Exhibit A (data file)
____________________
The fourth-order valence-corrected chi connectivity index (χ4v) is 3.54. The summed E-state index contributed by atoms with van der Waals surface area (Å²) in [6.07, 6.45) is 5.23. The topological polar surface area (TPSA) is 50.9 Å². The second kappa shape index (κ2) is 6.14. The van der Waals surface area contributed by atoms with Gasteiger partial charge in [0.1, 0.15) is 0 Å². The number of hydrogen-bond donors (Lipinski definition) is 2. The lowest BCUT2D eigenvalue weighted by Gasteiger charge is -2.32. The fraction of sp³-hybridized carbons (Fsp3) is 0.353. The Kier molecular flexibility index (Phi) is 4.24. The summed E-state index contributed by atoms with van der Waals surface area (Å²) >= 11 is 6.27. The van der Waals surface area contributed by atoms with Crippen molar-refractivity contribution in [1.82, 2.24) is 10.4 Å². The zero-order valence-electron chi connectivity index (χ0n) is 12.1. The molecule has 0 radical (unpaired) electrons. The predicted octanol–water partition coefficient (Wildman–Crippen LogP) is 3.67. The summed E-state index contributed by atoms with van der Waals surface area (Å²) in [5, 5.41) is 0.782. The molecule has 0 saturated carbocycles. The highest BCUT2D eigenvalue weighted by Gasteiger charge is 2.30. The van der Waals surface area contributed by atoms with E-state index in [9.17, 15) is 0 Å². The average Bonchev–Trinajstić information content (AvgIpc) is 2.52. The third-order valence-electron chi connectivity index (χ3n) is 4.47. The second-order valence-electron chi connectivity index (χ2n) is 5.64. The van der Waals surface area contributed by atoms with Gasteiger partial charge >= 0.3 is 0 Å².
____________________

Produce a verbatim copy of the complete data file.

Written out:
The fourth-order valence-corrected chi connectivity index (χ4v) is 3.54. The summed E-state index contributed by atoms with van der Waals surface area (Å²) in [6.07, 6.45) is 5.23. The topological polar surface area (TPSA) is 50.9 Å². The second kappa shape index (κ2) is 6.14. The van der Waals surface area contributed by atoms with Gasteiger partial charge in [0.1, 0.15) is 0 Å². The number of hydrogen-bond donors (Lipinski definition) is 2. The lowest BCUT2D eigenvalue weighted by Gasteiger charge is -2.32. The fraction of sp³-hybridized carbons (Fsp3) is 0.353. The Kier molecular flexibility index (Phi) is 4.24. The summed E-state index contributed by atoms with van der Waals surface area (Å²) >= 11 is 6.27. The van der Waals surface area contributed by atoms with Crippen molar-refractivity contribution in [1.82, 2.24) is 10.4 Å². The zero-order valence-electron chi connectivity index (χ0n) is 12.1. The molecule has 0 radical (unpaired) electrons. The predicted octanol–water partition coefficient (Wildman–Crippen LogP) is 3.67. The summed E-state index contributed by atoms with van der Waals surface area (Å²) in [5, 5.41) is 0.782. The molecule has 0 saturated carbocycles. The highest BCUT2D eigenvalue weighted by Gasteiger charge is 2.30. The van der Waals surface area contributed by atoms with E-state index in [9.17, 15) is 0 Å². The average Bonchev–Trinajstić information content (AvgIpc) is 2.52. The third-order valence-electron chi connectivity index (χ3n) is 4.47. The second-order valence-electron chi connectivity index (χ2n) is 5.64. The van der Waals surface area contributed by atoms with Gasteiger partial charge >= 0.3 is 0 Å².